Accom Management Guide Summer 2017
2016 THE YEAR OF THE DATA EXPLOSION
It has been an interesting year in regards to the massive amounts of data people are downloading and uploading. Internet connections are being put under immense strain from streaming video downloads and uploading of data. More and more people are uploading – posting on social media, uploading video files, video conferencing and Skype calls and synchronising numerous devices together.
Australians’ requirements for data exploded in the last year as online streaming video on demand (SVOD) took Australia by storm. It is estimated approximately 2.7 million Australians watch Netflix.
The Australian Bureau of Statistics June 2016 Internet Usage Report says that the total volume of data downloaded in the three months ending 30 June 2016 was 2.1 million Terabytes (or 2.1 Exabytes). This is a 22.3% increase in data downloads when compared with the three months ending 31 December 2015. From June 2015 to June 2016, the volume of data downloaded by fixed line broadband showed a 51.8% increase. Upload statistics were unavailable.
Unfortunately our upload speeds in Australia are a disgrace and need to improve and increase dramatically.
Your internet connection over the Christmas holiday period would have been put under the pump. With advances in online technology and streaming of television means your guests are using and wanting more data and bandwidth on a daily basis.
Increasing your bandwidth with an Internet Service Provider is crucial to ensure that your wifi is delivering the speeds to your guests.
To give you an idea of some of the data requirements for different online technology services I have taken some figures from WhistleOut’s Broadband Usage Guide – 29th Sept 2016. Please remember that these figures change daily and differ from person to person.
- The average Australian spends around 48 hours browsing the web per month or about 7GB per month per person in a household.
- Netflix and other streaming TV services – Standard Definition (SD) viewing expect around 700MB data usage per hour. For High Definition (HD) streaming expect around 3GB per hour data usage. Streaming is the number one data hog. Netflix automatically chooses the best resolution stream based on the speed of the connection.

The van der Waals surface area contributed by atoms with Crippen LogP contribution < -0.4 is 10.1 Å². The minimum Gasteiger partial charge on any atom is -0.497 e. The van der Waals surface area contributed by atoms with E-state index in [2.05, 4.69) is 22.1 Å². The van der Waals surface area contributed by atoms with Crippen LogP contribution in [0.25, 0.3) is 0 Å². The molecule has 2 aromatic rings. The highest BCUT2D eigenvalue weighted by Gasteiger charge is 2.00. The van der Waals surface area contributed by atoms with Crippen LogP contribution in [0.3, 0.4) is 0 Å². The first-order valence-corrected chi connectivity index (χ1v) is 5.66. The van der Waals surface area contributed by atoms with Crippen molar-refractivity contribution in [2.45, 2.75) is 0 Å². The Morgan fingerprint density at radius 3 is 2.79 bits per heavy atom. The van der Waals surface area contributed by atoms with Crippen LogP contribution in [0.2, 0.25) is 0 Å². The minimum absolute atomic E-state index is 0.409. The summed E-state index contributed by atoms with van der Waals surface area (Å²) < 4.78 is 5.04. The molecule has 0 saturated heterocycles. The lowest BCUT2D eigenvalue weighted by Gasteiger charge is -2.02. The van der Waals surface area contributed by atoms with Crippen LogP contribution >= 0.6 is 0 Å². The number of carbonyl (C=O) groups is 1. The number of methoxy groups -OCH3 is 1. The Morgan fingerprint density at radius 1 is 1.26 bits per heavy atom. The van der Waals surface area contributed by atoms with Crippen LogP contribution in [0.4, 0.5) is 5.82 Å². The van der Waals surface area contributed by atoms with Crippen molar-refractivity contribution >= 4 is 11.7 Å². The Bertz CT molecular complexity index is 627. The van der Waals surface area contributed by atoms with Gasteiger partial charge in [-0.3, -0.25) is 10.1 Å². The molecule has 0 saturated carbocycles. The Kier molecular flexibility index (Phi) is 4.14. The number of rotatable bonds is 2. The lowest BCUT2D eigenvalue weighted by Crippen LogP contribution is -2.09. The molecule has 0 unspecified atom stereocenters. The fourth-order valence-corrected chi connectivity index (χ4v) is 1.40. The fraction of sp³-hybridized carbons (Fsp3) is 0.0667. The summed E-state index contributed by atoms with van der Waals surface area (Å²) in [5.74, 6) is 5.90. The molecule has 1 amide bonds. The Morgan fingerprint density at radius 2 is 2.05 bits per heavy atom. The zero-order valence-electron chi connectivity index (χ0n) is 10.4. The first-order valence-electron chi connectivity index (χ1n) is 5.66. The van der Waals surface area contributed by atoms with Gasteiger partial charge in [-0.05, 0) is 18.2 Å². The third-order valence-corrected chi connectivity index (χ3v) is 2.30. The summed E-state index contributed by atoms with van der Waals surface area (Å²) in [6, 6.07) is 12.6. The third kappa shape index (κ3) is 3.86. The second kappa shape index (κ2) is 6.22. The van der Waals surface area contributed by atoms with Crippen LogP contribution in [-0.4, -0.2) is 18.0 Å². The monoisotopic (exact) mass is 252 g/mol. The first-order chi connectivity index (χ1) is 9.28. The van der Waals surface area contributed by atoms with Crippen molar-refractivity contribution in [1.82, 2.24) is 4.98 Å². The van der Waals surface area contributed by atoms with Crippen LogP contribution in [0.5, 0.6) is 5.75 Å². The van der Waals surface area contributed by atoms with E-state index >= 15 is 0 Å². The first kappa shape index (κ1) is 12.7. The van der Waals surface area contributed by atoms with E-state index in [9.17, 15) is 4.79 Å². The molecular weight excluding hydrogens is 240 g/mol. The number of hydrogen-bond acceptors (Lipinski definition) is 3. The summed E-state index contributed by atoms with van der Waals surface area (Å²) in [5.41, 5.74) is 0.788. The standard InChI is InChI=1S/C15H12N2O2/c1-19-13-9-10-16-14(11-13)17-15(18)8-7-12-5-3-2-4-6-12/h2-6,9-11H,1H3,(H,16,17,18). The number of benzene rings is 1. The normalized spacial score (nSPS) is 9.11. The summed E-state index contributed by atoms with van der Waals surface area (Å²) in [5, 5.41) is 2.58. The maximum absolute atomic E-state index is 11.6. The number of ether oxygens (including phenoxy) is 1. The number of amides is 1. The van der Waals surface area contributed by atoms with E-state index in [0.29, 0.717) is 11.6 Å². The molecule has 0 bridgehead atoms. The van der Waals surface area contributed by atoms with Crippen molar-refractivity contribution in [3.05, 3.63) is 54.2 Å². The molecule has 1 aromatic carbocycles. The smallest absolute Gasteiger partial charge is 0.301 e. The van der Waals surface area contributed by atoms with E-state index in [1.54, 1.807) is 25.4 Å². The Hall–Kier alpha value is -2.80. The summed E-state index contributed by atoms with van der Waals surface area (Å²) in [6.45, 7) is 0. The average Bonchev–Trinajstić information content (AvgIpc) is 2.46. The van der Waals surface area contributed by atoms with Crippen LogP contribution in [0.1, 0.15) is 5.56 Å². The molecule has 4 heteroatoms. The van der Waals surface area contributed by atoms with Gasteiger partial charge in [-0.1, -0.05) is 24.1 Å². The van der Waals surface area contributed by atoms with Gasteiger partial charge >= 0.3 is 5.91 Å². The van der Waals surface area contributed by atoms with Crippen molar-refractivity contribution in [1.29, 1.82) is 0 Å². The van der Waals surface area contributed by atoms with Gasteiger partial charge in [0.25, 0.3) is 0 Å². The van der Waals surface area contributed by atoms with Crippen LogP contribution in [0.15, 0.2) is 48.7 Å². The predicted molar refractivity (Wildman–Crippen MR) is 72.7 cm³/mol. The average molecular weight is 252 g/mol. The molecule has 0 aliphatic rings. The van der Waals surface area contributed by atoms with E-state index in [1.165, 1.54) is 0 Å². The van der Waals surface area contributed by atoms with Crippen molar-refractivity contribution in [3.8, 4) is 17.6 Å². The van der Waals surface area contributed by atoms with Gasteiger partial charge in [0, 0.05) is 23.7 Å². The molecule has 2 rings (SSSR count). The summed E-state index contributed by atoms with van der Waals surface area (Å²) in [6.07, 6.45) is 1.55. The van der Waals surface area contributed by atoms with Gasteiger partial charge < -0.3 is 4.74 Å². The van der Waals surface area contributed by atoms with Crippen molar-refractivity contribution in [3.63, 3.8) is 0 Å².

- A standard length movie on iTunes requires 4GB for a HD file and about 1.5GB for a SD copy. TV shows about 1.5GB for HD and 800MB for SD.
- Facebook & social media – approximately 2Mb per minute (minimum) depending on what is being done – if there are videos watched or embedded and numerous photos viewed, these figures spike dramatically. Videos are embedded in nearly everything now.
- For every hour of 720p (resolution) video footage on YouTube you’re using up around 2.2GB of data.
- In 2012, the average YouTube viewer watched 6 hours of video per month. YouTube has since stopped publishing this statistic, but does claim that the number of hours watched by users goes up by 60% each year.
- Renting movies and TV shows through services like iTunes, BigPond Movies and Xbox Movies can require a large download. Normally the size of the file is in the product description. Video streaming uses up as much data as downloading the video –you use the same amount of data every time you watch it.
- Purchasing games through online stores and downloading the game files – it can be more than 50Gb per game. Then there are patches and updates that can be Gigabytes in size.
- Skype or Video calls use more and it varies largely depending on the quality of the image being sent. It’s very close to YouTube and other video streaming services in this respect, around 40MB every 5 minutes, or half a GB per hour.
So how did your internet bandwidth cope this Christmas holiday period gone? Are you able to give more free data to your guests or will this cripple your internet connection?
My suggestion is to look into getting unlimited monthly data on a mid-band plan (SHDSL) or the NBN (if available in your area) or at the least a second ADSL2 connection.
Data and bandwidth requirements are only going to grow more and more every year. With the NBN, streaming of video and Foxtel looking to stream their services in the very near future you need to start thinking about how are you going to deliver this to your guests and/or allow them to successfully watch what they bring with them.
Judy Senn Director, Time Out Internet